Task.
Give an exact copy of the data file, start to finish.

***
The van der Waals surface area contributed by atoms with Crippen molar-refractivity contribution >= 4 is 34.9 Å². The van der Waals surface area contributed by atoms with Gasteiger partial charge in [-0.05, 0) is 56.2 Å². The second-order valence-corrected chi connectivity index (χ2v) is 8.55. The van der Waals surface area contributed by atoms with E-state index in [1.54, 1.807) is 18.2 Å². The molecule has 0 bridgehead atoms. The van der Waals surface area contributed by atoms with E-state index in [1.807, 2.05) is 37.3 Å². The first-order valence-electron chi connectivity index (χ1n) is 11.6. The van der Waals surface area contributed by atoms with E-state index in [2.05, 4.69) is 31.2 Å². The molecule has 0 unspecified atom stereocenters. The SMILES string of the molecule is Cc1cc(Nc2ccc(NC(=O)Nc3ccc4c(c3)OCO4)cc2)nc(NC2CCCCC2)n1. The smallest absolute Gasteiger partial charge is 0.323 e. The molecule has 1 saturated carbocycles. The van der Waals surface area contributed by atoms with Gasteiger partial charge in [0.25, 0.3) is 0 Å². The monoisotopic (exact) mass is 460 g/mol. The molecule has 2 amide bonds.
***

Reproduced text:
The van der Waals surface area contributed by atoms with Crippen molar-refractivity contribution >= 4 is 34.9 Å². The van der Waals surface area contributed by atoms with Gasteiger partial charge in [-0.05, 0) is 56.2 Å². The second-order valence-corrected chi connectivity index (χ2v) is 8.55. The van der Waals surface area contributed by atoms with E-state index in [1.54, 1.807) is 18.2 Å². The molecule has 0 bridgehead atoms. The van der Waals surface area contributed by atoms with E-state index in [1.807, 2.05) is 37.3 Å². The first-order valence-electron chi connectivity index (χ1n) is 11.6. The van der Waals surface area contributed by atoms with E-state index in [2.05, 4.69) is 31.2 Å². The molecule has 0 unspecified atom stereocenters. The SMILES string of the molecule is Cc1cc(Nc2ccc(NC(=O)Nc3ccc4c(c3)OCO4)cc2)nc(NC2CCCCC2)n1. The smallest absolute Gasteiger partial charge is 0.323 e. The molecule has 1 saturated carbocycles. The van der Waals surface area contributed by atoms with Gasteiger partial charge in [0.25, 0.3) is 0 Å². The monoisotopic (exact) mass is 460 g/mol. The molecule has 2 amide bonds.